Due to schedules, we had to plan this trip during the US summer months, which of course means during the winter months in South America. Which was fine as it reduced the number of crowds and tourists, but it also means that my fleece sweater and wool cap wasn’t enough to keep me warm at all times. It also means that when you hop a bus to a coastal town in the winter is lined with vacant streets and closed hotels, where in the summer the roads are shoulder to shoulder with sunbathers.

Upon arrival, we followed the guidebook to a nice little place where luckily the lady who runs it was there. And after we inquired if there was an available room she shockingly replied with a yes, which we later found out was because people generally don’t go to this town during the winter months randomly. The room was very nice, with a little kitchenette and table. There was a propane space heater to attempt to warm the room, which didn’t do much other than force us to sit around it huddling for warmth.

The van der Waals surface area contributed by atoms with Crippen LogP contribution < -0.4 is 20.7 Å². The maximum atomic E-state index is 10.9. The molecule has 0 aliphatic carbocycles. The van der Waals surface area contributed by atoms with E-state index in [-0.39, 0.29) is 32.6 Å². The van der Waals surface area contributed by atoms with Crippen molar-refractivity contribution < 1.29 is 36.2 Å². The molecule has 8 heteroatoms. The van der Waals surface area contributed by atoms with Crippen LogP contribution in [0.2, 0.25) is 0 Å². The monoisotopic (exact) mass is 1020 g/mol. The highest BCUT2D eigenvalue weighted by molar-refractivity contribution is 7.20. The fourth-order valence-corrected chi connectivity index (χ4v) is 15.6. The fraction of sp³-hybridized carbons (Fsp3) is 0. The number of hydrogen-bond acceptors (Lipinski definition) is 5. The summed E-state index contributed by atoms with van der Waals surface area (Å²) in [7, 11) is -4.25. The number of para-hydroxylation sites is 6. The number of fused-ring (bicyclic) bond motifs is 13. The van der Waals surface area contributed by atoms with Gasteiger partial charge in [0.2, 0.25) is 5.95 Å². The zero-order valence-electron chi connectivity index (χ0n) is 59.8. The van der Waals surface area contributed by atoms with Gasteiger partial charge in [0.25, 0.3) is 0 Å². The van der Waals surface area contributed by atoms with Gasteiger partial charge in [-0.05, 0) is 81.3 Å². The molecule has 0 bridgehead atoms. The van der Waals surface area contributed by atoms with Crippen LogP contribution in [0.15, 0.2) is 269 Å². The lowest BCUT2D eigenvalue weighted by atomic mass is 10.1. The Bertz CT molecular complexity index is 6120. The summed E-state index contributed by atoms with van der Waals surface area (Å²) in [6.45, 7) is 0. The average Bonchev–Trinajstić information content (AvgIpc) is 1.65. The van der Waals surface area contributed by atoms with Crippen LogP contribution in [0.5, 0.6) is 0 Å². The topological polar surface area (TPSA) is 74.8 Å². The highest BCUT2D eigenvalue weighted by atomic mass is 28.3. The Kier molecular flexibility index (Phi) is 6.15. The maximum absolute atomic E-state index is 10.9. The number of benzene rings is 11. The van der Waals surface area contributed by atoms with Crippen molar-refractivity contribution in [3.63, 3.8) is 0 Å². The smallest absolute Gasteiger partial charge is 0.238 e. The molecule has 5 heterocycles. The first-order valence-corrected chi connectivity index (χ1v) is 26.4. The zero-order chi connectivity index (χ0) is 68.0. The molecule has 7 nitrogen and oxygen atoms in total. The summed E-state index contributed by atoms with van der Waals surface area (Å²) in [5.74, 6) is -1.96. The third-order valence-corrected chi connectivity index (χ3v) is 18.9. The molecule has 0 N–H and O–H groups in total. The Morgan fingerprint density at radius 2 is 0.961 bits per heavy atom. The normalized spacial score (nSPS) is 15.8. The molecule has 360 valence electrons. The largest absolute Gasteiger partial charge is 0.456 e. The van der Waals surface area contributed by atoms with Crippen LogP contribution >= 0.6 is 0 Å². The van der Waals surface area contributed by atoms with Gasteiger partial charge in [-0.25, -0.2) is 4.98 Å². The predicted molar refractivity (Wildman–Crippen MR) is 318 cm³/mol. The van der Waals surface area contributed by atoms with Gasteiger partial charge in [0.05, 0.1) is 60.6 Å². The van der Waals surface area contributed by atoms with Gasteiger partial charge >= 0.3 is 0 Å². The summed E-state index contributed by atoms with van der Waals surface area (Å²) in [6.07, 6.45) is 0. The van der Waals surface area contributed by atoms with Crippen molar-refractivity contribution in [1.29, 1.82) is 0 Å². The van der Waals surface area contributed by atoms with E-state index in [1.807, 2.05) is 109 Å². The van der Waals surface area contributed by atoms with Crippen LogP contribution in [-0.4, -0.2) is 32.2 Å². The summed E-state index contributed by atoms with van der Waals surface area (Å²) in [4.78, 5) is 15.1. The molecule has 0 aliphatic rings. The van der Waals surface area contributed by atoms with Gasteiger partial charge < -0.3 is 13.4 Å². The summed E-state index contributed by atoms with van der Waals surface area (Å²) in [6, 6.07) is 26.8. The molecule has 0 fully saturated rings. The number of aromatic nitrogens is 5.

After checking in, we decided to check out the town. The streets looked lovely with no traffic or people on them. The waves were crashing the shores in a way that spread the cold water across the roads in a constant haze of salty rain. The town in some ways was very lovely with its abandonment. And even though I spent most of the time freezing, the beauty of the place made it very clear as to why the beaches are normally packed during the summer months with Spanish speaking tourists getting out of the larger cities.